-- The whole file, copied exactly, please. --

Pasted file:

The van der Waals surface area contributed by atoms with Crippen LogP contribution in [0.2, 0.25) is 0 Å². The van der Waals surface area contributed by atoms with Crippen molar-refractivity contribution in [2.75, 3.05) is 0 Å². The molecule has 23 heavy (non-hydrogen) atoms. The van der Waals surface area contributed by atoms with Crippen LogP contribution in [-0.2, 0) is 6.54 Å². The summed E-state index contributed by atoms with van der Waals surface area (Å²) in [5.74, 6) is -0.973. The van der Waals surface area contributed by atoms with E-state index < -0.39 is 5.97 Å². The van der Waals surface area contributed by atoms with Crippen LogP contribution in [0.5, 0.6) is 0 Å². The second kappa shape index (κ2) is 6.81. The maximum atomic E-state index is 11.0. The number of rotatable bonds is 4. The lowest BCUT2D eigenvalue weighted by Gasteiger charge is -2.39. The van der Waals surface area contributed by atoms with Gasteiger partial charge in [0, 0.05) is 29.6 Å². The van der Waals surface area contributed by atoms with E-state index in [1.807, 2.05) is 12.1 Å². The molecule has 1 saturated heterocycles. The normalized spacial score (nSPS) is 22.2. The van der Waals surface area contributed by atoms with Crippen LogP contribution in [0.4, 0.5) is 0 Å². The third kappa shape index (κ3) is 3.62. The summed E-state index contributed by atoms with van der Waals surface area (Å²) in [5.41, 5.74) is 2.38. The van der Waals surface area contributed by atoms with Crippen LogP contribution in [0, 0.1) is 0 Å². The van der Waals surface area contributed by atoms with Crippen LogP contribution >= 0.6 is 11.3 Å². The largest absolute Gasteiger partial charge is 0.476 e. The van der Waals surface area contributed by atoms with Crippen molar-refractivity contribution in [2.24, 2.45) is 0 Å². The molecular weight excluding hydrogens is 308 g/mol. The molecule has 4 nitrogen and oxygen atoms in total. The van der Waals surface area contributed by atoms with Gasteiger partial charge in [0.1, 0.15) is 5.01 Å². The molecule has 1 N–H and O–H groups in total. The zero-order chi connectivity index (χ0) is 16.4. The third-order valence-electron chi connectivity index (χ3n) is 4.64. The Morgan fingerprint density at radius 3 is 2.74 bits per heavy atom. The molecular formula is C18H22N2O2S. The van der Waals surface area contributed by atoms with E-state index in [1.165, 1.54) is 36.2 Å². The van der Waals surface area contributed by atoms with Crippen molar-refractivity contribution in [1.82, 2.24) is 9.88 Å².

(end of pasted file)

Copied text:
The van der Waals surface area contributed by atoms with Crippen LogP contribution in [0.2, 0.25) is 0 Å². The van der Waals surface area contributed by atoms with Crippen molar-refractivity contribution in [2.75, 3.05) is 0 Å². The molecule has 23 heavy (non-hydrogen) atoms. The van der Waals surface area contributed by atoms with Crippen LogP contribution in [-0.2, 0) is 6.54 Å². The summed E-state index contributed by atoms with van der Waals surface area (Å²) in [5.74, 6) is -0.973. The van der Waals surface area contributed by atoms with E-state index < -0.39 is 5.97 Å². The van der Waals surface area contributed by atoms with Crippen LogP contribution in [0.5, 0.6) is 0 Å². The second kappa shape index (κ2) is 6.81. The maximum atomic E-state index is 11.0. The number of rotatable bonds is 4. The lowest BCUT2D eigenvalue weighted by Gasteiger charge is -2.39. The van der Waals surface area contributed by atoms with Gasteiger partial charge in [0, 0.05) is 29.6 Å². The van der Waals surface area contributed by atoms with E-state index in [1.807, 2.05) is 12.1 Å². The molecule has 1 saturated heterocycles. The normalized spacial score (nSPS) is 22.2. The van der Waals surface area contributed by atoms with Crippen LogP contribution in [0.4, 0.5) is 0 Å². The third kappa shape index (κ3) is 3.62. The summed E-state index contributed by atoms with van der Waals surface area (Å²) in [5.41, 5.74) is 2.38. The van der Waals surface area contributed by atoms with Crippen LogP contribution in [0, 0.1) is 0 Å². The van der Waals surface area contributed by atoms with Crippen LogP contribution >= 0.6 is 11.3 Å². The largest absolute Gasteiger partial charge is 0.476 e. The van der Waals surface area contributed by atoms with Crippen molar-refractivity contribution in [2.24, 2.45) is 0 Å². The molecular weight excluding hydrogens is 308 g/mol. The molecule has 4 nitrogen and oxygen atoms in total. The van der Waals surface area contributed by atoms with Gasteiger partial charge in [0.1, 0.15) is 5.01 Å². The molecule has 1 N–H and O–H groups in total. The zero-order chi connectivity index (χ0) is 16.4. The third-order valence-electron chi connectivity index (χ3n) is 4.64. The Morgan fingerprint density at radius 3 is 2.74 bits per heavy atom. The molecular formula is C18H22N2O2S. The van der Waals surface area contributed by atoms with E-state index in [1.165, 1.54) is 36.2 Å². The van der Waals surface area contributed by atoms with Crippen molar-refractivity contribution in [1.82, 2.24) is 9.88 Å².